An Iranian man deserts his French wife and her two children to return to his homeland. Meanwhile, his wife starts up a new relationship, a reality her husband confronts upon his wife's request for a divorce.
A married couple are faced with a difficult decision - to improve the life of their child by moving to another country or to stay in Iran and look after a deteriorating parent who has Alzheimer's disease.
Leila and Reza meet in a kind of celebration and fall for each other. Having discovered their love, they get married soon only to find out the infertility of Leila. That's when Reza's ... See full summary »
Ghasem (Hamid Farokhnezhad) with his wife, Narges (Leila Hatami), his mother and other relatives and parents take a flight to Bandar Abbas, to get hired in an industrial company. Since the ... See full summary »
Shirin is supposed to get married in a couple of hours, but she unexpectedly murders a man. The cause of the crime, rooted in her nightmarish childhood, unravels gradually and the real question emerges: Who is the REAL criminal?
Maryam (Negar Javaherian) and Reza (Shahab Hosseini) are different from other people, it's not just a simple difference, but a very big difference. They must try to prove to others they ... See full summary »
Hamoon's wife is leaving him. He is also unsuccessfully trying to finish his Ph.D. thesis. He is forced to reexamine his life. In a series of flashbacks and dreams, Hamoon tries to figure ... See full summary »
Dr. Alam, a very profiled specialist in neurology and a successful surgeon, is drowned in his professional and social work, in a way that he has totally forgotten all about his son Saman. ... See full summary »
On the last Wednesday before the spring solstice ushers in the Persian New Year, people set off fireworks following an ancient Zoroastrian tradition. Rouhi, spending her first day at a new job, finds herself in the midst of a different kind of fireworks -- a domestic dispute between her new boss and his wife.
Akbar has just turned eighteen. He has been held in a rehabilitation centre for committing murder at the age of sixteen when he was condemned to death. Legally speaking, he had to reach the... See full summary »
When forced to divorce his wife by family and social pressure because her mother is a prostitute, Nazar (Khodaparast) works double shifts to pay back the loan he took out for his impulsive ... See full summary »
Ali is son of a well-off family who plays santoor (an Iranian instrument like dulcimer) and has earned some reputation through his concerts and teaching music but is rejected by his family ... See full summary »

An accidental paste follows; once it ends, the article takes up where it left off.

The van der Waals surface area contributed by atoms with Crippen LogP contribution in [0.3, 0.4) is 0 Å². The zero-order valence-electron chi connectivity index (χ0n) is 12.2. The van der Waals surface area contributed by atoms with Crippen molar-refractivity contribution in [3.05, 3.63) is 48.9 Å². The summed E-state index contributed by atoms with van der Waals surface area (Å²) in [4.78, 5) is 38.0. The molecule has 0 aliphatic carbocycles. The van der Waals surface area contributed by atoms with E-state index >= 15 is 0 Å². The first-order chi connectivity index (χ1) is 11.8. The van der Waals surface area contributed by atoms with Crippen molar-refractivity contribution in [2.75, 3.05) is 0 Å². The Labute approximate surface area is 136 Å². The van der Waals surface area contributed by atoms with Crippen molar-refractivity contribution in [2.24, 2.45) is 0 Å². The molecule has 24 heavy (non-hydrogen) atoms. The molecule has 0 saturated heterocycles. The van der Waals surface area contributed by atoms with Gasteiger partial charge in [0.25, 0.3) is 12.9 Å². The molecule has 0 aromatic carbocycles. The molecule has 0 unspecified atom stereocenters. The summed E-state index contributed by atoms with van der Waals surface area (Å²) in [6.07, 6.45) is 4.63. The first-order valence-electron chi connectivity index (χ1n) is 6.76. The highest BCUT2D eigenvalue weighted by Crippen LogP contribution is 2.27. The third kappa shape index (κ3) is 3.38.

Coming back to accomplish the divorce procedure, Ahmad an Iranian man, arrives in Paris after four years to meet his ex-wife and her daughters from her previous marriage. He notices his ex is in a relationship with an Arab named Samir who also has a son and a wife in a coma. The relationship of the older daughter and her mother is in deterioration because the daughter thinks her mother is the cause of Samir's wife comatose state. The affairs get more complicated when the older daughter discloses something heinous she has done. Written by
There is still one little similar thing between me and my wife to not get divorce. The color of our countries flags!
[Shahryar is Iranian and his wife is Italian. The color of Iran and Italy flags is similar together]
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Not as good as A Separation but nonetheless worth watching
Yesterday, I finally watched The Past. As an Asghar Farhadi fan I expected a 2 hour window to the reality of life and I wasn't disappointed. It sure isn't as good as A Separation, but it has many of the defining elements that made A Separation the hit it was.
The acting is great. Not only the adults, but also the child actors perform marvelously. The dialog is quite life-like as in other Farhadi movies and it makes the arguments easy to relate to. What lags behind A Separation in my opinion is the story. It is a mixture of mostly the same elements of tension but not as well crafted. Blame and Judgment drive the plot forward but some of the subplots are a bit loose to the main story. However, I suppose for many of these shortcomings A Separation is to be blamed for setting the bar so high. As in A Separation, conflicts of interest between parents and children are conveyed thoroughly and I admire the movie's engaging representation of these commonplace issues.
All in all, I think The Past is a movie worth watching and I suggest anyone interested in a 2 hour window to some ordinary people's life to watch it.
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